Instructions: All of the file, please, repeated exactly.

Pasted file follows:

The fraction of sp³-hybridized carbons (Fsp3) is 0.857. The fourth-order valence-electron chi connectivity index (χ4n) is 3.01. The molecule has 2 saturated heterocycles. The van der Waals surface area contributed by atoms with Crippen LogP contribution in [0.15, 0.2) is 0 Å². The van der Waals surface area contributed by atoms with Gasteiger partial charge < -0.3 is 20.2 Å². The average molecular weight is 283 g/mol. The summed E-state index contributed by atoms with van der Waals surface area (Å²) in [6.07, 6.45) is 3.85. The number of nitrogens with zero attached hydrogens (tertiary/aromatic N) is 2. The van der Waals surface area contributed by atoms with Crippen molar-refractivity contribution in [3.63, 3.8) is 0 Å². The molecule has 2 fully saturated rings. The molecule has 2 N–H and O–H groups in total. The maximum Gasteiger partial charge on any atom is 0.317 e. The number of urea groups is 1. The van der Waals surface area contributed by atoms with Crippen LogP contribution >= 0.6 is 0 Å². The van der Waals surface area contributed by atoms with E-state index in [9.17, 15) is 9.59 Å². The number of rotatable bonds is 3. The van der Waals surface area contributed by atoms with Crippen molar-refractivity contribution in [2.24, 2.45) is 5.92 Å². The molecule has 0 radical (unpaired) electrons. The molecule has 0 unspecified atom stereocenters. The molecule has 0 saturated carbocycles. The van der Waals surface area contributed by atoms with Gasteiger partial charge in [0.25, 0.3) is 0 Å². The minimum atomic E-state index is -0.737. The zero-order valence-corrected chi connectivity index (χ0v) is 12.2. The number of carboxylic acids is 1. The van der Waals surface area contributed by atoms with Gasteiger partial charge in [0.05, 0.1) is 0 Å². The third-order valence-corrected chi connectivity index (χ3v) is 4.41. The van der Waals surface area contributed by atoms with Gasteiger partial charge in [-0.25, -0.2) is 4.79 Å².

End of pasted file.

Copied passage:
The fraction of sp³-hybridized carbons (Fsp3) is 0.857. The fourth-order valence-electron chi connectivity index (χ4n) is 3.01. The molecule has 2 saturated heterocycles. The van der Waals surface area contributed by atoms with Crippen LogP contribution in [0.15, 0.2) is 0 Å². The van der Waals surface area contributed by atoms with Gasteiger partial charge < -0.3 is 20.2 Å². The average molecular weight is 283 g/mol. The summed E-state index contributed by atoms with van der Waals surface area (Å²) in [6.07, 6.45) is 3.85. The number of nitrogens with zero attached hydrogens (tertiary/aromatic N) is 2. The van der Waals surface area contributed by atoms with Crippen molar-refractivity contribution in [3.63, 3.8) is 0 Å². The molecule has 2 fully saturated rings. The molecule has 2 N–H and O–H groups in total. The maximum Gasteiger partial charge on any atom is 0.317 e. The number of urea groups is 1. The van der Waals surface area contributed by atoms with Crippen LogP contribution >= 0.6 is 0 Å². The van der Waals surface area contributed by atoms with E-state index in [9.17, 15) is 9.59 Å². The number of rotatable bonds is 3. The van der Waals surface area contributed by atoms with Crippen molar-refractivity contribution in [2.24, 2.45) is 5.92 Å². The molecule has 0 radical (unpaired) electrons. The molecule has 0 unspecified atom stereocenters. The molecule has 0 saturated carbocycles. The van der Waals surface area contributed by atoms with Gasteiger partial charge in [0.25, 0.3) is 0 Å². The minimum atomic E-state index is -0.737. The zero-order valence-corrected chi connectivity index (χ0v) is 12.2. The number of carboxylic acids is 1. The van der Waals surface area contributed by atoms with Gasteiger partial charge in [0.05, 0.1) is 0 Å². The third-order valence-corrected chi connectivity index (χ3v) is 4.41. The van der Waals surface area contributed by atoms with Gasteiger partial charge in [-0.25, -0.2) is 4.79 Å².